I’ve visited St. Stephens a number of times already, simply because there is so much to do in the area. St. Stephens sits right in the middle of a huge shopping street called Kärntnerstraße. All around the cathedral are clothes shops, food stands, restaurants, ice cream, and always plenty of tourists. On a nice day, I’ve often walked from the Institute past St. Stephens and eventually I’m only one U-Bahn station away from my apartment.

The front of St. Stephens.

The lower part of the front is Romanesque, but the upper part, including the small towers, is Gothic.

Inside of St. Stephens, much of the front section is Gothic. It’s easy to tell, because of the intricate details carved from stone.

I love the criss-crossing lines on the ceiling. I think they add so much character to the building and make the ceiling look like it was put together like a puzzle.

The pillar supporting the pulpit. It was like a maze of interlocking pillars filled with small swirls and tiny sculptures. I can’t even begin to image the skill and steady hand it must have taken to create such a masterpiece.

Below is the architect, named Anton Pilgram. He can be seen just under the pulpit, peeking out from a small window.

The main altar of St. Stephens. It was redone in Baroque.

To the right of the central nave is Friedrich III. He was Holy Roman Emperor and also Archduke of Austria. He was the last emperor to be crowned in Rome by the Pope. Friedrich III, along with his son Maximilian I, gained a lot of territory for empire through marriage. Also buried in St. Stephens are, Prince Eugene of Savoy, Rudolf IV, and some victims of the Black Plague.

St. Stephens has two towers, but there is a huge difference between them. The South Tower is much higher than the North Tower. In 1359 Rudolf I * ordered the construction of the South Tower. It instantly became a symbol of Vienna. Later on the construction of the North Tower was initiated, but it was never finished.

Legend goes that one of the masons, working on St. Stephen’s North Tower, was in love with the architect’s daughter. Her name was Maria. The mason asked her father for his approval, but the father said that the mason could only marry Maria if he could make the North Tower just as high and as beautiful as the South Tower in one year. As the year progressed the mason realized he would never complete the tower in time and so he made a deal with the devil. The devil promised to help if the mason didn’t speak any holy names. The mason agreed, but one day, in excitement, he called his love’s name. Therefore, he was struck on the head by a scaffold and the North Tower was never finished.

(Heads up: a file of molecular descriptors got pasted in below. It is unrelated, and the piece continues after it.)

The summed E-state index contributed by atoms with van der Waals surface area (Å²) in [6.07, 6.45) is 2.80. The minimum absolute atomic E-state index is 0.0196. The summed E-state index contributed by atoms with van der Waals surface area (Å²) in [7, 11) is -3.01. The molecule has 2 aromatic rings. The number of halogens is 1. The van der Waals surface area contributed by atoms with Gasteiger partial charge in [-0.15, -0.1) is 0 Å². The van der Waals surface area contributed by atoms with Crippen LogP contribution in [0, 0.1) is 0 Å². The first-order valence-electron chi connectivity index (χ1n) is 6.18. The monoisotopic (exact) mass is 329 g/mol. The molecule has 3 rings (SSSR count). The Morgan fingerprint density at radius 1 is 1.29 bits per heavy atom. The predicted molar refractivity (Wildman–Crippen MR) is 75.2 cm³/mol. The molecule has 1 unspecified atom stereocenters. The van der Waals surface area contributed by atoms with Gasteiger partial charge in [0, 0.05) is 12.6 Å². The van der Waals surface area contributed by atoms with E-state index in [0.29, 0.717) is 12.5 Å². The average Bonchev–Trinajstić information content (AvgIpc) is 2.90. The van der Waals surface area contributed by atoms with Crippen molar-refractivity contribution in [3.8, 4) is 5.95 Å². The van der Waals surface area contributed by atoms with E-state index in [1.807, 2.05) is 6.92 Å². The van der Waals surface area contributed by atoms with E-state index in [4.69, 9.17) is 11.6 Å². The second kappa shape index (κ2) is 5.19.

In reality, most people believe that the architect just ran out of money, but the legend sounds cooler.

 The South Tower

The North Tower

Anyone can get to the top of both towers. From what I’ve heard, the North Tower has an elevator, but I decided to brave the South Tower and climb all the way to the top, step by step. Annika and Addison also came with me and together we made the climb.

It was actually a very intense workout. The staircase was always spiraling to the right, which made for a dizzying climb and the steps weren’t large enough for my entire foot to step on. The other tourists climbing the tower made for a difficult climb too. I often had to stop and squish against the wall so that others could pass and for some reason there were a lot of people who thought it would be a good idea to bring ALL their shopping bags up to the top with them. It wasn’t.

Climbing all that way was very claustrophobic. The stairs never seemed to end, there were hardly any windows and our voices echoed off the walls, making it hard to tell if there were people above or below. At one point, I felt like I had been climbing forever and that I would have to keep climbing forever. It was a little nerve-racking.

Our first resting point.

We emerged from the stairs, into a room full of windows. I’m assuming a bell used to hang there, but the room was empty except for a few gargoyles. Off to the right the stairs continued to the top.

The view was worth the exhausting climb. One of the things I love about St. Stephens is the tiled roof. I’ve never seen anything like it on a church before and I think the zig-zags are really fun and bright.

The Prater ferris wheel.

From St. Stephens it probably takes 15 minutes to get to the Prater by U-Bahn.

One of the decorations on top of the church. It looks like it might be the symbol for the Habsburgs, the two-headed eagle.

The roof of the church had a row of these cute little windows.

Climbing down the tower was just as hard, but mostly because I got really dizzy. I was constantly turning in a circle, but to my eyes it looked like I was never getting anywhere, because the steps never changed.

The back section of the roof has tiles that create the two-headed eagle of the Habsburgs.

The back of St. Stephens. This is where all the carriages wait for tourists.

Detail on the North Tower. You can also go to the top of this tower, this one has an elevator, so there’s no need to climb.

There are a number of gargoyles all along the outside of St. Stephens. Some of them are still in really good shape, while others might be missing a head. Many of the statues from St. Stephens and the original glass windows are now in the Wien Museum.